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4BR Hall of Fame
No. 26: Arthur Butterworth

Almost a century after his birth Tim Mutum finds out more about a composer who remains an intangible enigma to the brass band movement.

26: Arthur Butterworth (1923 – 2014)

In his recently published book ‘Moorland Symphonies – An Introduction to the Music of Arthur Butterworth’, author Paul Conway states that the composer had little interest “in the pushing of boundaries and pursuance of novelty for its own sake”.

Despite writing over 150 works during his long career - including seven symphonies and a varied body of ensemble, chamber and instrumental pieces, many of note for the brass band medium, Conway goes on to state that, “he showed remarkable singlemindedness in avoiding the distractions of passing trends”.

Almost a century after his birth, it is fitting summation of a composer who remains an intangible enigma.

Lowry painting

Born in New Moston, Manchester on the 4th August 1923 amid what he himself called, “the very essence of a Lowry painting”,  Arthur Eckersley Butterworth’s early passion was for trains, although it was the sound of a brass band in a park near to his paternal grandparents home that was to trigger his musical inquisitiveness. 

Arthur Eckersley Butterworth’s early passion was for trains, although it was the sound of a brass band in a park near to his paternal grandparents home that was to trigger his musical inquisitiveness. 

At the age of 10 he joined St Chad’s Church brass band – learning the trombone on which he delighted his mother by playing her favourite hymn tune ‘Richmond’.  The band itself though rather perplexed him – a recurring thread of puzzlement and occasional frustration towards the medium that was to last his lifetime.  

“As I left the bandroom and walked the few yards back home,”  he later recalled, “I often thought the band sounded not quite as good as I imagined when I was absorbed in playing in it.”

Fortuitous accident

A fortuitous accident with his trombone slide and a tram track led him to take up the cornet, whilst his fascination at the way the music he played was written led to his father buying him a sixpence ‘Marvel’ manuscript book on which he started writing his fledgling compositional ideas.

A perceptive school music teacher, Dr Percy Penrose soon noticed his talent and although his piano playing remained frustratingly poor (something Butterworth admitted never improved) his mastery of counterpoint and harmony saw him pass the School Certificate in Music with a 99% mark.

A perceptive school music teacher, Dr Percy Penrose soon noticed his talent and although his piano playing remained frustratingly poor (something Butterworth admitted never improved) his mastery of counterpoint and harmony saw him pass the School Certificate in Music with a 99% mark.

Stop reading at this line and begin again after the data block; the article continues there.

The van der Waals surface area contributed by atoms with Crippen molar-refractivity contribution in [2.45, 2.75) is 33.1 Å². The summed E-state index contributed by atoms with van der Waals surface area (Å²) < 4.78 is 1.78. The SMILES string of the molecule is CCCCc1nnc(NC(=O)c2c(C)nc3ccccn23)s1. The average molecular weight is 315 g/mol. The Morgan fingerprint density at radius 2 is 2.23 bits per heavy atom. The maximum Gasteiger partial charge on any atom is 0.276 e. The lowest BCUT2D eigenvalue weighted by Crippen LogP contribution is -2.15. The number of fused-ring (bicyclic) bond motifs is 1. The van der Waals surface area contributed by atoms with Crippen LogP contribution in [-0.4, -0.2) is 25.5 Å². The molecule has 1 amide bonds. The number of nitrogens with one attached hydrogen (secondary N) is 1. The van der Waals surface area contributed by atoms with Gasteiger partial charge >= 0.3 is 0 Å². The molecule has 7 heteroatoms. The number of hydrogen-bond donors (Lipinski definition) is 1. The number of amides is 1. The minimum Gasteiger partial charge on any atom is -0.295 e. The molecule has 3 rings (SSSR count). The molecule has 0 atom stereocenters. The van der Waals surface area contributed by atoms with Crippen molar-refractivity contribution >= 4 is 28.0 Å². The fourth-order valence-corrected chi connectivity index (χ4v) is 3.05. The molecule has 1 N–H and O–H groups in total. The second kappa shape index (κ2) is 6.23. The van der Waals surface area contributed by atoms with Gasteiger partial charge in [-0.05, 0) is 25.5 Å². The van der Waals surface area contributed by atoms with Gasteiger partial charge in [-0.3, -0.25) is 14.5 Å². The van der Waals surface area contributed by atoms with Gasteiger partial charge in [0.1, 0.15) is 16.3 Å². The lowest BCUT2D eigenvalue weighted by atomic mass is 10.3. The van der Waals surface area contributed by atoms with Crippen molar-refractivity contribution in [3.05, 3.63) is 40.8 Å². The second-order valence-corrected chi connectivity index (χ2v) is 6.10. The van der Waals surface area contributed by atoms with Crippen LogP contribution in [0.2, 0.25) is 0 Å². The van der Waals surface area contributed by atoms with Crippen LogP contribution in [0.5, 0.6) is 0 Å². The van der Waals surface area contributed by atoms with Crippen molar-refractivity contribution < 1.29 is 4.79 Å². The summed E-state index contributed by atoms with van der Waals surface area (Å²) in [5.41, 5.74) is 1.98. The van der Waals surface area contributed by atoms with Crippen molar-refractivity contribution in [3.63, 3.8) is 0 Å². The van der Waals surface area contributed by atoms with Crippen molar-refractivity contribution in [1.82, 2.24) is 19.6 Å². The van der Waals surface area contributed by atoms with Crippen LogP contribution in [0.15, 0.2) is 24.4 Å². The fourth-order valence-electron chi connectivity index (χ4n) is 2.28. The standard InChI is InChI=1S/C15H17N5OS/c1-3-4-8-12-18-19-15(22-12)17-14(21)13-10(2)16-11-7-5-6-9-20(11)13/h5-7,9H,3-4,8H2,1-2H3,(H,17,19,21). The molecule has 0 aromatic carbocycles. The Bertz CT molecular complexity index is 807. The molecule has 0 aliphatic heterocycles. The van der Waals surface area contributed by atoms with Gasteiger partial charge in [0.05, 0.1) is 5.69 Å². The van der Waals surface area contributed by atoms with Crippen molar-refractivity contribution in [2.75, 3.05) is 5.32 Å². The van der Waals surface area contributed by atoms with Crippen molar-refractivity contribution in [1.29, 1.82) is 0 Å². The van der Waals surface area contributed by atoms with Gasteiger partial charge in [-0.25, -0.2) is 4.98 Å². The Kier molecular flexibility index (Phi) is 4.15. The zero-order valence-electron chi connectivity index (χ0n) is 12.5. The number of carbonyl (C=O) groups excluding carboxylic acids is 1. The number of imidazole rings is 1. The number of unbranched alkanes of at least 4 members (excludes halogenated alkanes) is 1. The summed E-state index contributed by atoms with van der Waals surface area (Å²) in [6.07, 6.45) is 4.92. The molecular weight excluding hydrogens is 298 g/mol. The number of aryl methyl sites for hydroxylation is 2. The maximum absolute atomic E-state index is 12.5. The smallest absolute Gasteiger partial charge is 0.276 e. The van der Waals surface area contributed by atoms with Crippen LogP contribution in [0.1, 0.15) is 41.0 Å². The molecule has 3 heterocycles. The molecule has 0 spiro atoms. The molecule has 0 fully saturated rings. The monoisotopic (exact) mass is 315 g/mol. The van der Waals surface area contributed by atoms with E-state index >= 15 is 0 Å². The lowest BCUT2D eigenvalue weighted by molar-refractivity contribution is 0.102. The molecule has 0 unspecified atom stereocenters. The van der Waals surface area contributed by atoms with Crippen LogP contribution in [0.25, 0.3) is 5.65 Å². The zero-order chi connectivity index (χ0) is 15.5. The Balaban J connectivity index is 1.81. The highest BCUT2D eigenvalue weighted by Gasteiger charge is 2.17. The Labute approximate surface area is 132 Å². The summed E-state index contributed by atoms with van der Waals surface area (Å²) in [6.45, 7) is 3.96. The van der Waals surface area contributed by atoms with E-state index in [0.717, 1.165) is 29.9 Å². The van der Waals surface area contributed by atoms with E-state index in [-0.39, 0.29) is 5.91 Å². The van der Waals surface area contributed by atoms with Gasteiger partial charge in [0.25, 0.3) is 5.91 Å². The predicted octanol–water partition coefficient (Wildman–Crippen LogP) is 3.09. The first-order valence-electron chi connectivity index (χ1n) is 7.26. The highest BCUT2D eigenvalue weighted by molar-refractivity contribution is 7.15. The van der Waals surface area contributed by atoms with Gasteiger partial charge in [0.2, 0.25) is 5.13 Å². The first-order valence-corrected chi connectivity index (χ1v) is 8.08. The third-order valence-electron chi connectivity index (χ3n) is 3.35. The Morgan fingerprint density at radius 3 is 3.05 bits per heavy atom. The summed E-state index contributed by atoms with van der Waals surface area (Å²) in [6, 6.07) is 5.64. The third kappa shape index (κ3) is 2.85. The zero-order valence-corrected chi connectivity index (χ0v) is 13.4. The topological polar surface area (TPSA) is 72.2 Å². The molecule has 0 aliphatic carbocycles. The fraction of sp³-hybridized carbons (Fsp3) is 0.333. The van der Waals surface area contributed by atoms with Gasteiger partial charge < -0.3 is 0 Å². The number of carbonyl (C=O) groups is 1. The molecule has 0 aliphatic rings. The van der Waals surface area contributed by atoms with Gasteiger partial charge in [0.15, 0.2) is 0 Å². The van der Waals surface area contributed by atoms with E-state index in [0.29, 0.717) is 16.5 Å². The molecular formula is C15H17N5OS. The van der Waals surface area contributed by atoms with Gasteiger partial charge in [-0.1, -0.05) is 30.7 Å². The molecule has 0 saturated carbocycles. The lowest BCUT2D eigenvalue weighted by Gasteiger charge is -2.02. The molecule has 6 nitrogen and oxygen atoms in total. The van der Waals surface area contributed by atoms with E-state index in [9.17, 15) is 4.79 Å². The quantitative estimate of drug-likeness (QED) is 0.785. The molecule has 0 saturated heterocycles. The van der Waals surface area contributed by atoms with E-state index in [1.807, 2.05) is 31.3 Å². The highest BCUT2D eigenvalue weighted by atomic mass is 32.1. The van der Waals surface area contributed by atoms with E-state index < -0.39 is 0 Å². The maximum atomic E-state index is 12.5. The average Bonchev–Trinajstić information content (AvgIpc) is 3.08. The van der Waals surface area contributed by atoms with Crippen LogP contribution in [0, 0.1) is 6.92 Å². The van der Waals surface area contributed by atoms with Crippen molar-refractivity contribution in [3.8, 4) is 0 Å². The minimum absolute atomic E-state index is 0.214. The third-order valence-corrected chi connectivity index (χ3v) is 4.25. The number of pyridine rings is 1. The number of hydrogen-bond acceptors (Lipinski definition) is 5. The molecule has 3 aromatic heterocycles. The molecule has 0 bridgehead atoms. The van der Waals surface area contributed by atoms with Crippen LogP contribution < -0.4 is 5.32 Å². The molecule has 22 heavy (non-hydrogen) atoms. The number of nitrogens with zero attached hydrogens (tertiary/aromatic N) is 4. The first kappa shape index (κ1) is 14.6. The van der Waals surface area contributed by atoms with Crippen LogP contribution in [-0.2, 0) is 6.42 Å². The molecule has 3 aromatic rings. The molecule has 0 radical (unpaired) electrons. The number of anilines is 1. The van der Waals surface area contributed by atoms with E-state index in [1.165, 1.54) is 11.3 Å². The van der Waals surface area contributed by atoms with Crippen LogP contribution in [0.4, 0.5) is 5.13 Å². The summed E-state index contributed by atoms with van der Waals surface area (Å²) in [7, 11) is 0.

However, whilst his cornet playing blossomed alongside a widening musical outlook (he went to his first orchestral concert aged 13) academically he lagged behind fellow pupils. A somewhat lonely, isolated child, he wrote the music to a school pantomime only for it to be unceremoniously rejected.

A visit with his father to the 1937 September Belle Vue contest was a revelation though – and the influence of hearing Brahms ‘Academic Overture’  played by Besses o’ th’ Barn Band was to be a seminal moment.  

Scholarship

In 1939 he won the Alexander Owen Scholarship, later admitting that it was perhaps not for his performance of the solo ‘Jenny Wren’, but “as a promising conductor, getting the sight reading and time beating better than any of the others and coming way ahead in the written paper in which I gained 100/100.”  

Soon his youthful compositions flowed – a cornet solo entitled, ‘Beatrice’  and marches such as ‘On the Poop Deck’  and ‘Silver Cloud’.  His first ‘major’ work entitled ‘Magoeba’,  inspired he later said for no other reason than he had been reading about South Africa, was played by Wingates Temperance in a concert attended by Sir Granville Bantock.  


Not the most cooperative

His working life started in a solicitor’s office but, in 1942, just after passing the Brass Band College of Music examination in conducting, he was called up. He had hoped to join a regimental band, but as he was passed ‘A1’ fit he was posted to the Corps of the Royal Engineers.

Whilst other young men and women revelled in the American dance music of the time, Butterworth was less than impressed, and despite being asked by his Army Captain to play in his unit dance band, he refused – his army record marked that he was ’not the most cooperative of individuals’.

His thoughtful father sent him his cornet and by the end of the War (where he served in North Africa, Sicily and France) he found himself in Germany. 

Whilst other young men and women revelled in the American dance music of the time, Butterworth was less than impressed, and despite being asked by his Army Captain to play in his unit dance band, he refused – his army record marked that he was ’not the most cooperative of individuals’.

Sibelius and Simpson

What did impress him through was the romantic German school of music led by Brahms, but also Schumann, Nielsen and above all, Sibelius. In the UK he admired Bax and later Robert Simpson.

he found it “dispiriting in the extreme – a backwater of mediocrity and blinkered musicianship”.

Looking back, he said: “That was a real eye- and ear-opener for me. When I did eventually come out of the army, although I went back to Besses I called it a day after only a month",   adding that he found it “dispiriting in the extreme – a backwater of mediocrity and blinkered musicianship”.

In the Autumn of 1947 Butterworth entered the Royal Manchester College of Music (now the Royal Northern College of Music). There he came under the influence of composition tutor Richard Hall, whilst also studying trumpet and conducting. As opportunities for orchestral playing were limited, he left a year early and in 1949 began his professional trumpet playing career with the Scottish National Orchestra in Glasgow.

Compositional craft

During this period of time he developed his compositional craft, with works such as his ‘Oboe Sonata’  and ‘Four Nocturnal Songs’,  ‘Suite for String Orchestra’ and ‘Sinfonietta’.  In January 1955 he returned to Manchester to join the trumpet section of the Halle Orchestra under Sir John Barbirolli. 

His reconnection with the brass band movement had come a year earlier when he wrote his folk-song inspired ‘Exmoor Suite’  – indebted much to Vaughan Williams than anything else in style.  

Disappointed by the rejection he withdrew it from publication. It did not resurface until 2004 when his friend Dave Richards persuaded him to get it performed again.

It was intended for a BBC competition held to mark the passing of the great Fred Mortimer but lost out to Elgar Howarth’s ‘Mosaic’.  Disappointed by the rejection he withdrew it from publication. It did not resurface until 2004 when his friend Dave Richards persuaded him to get it performed again.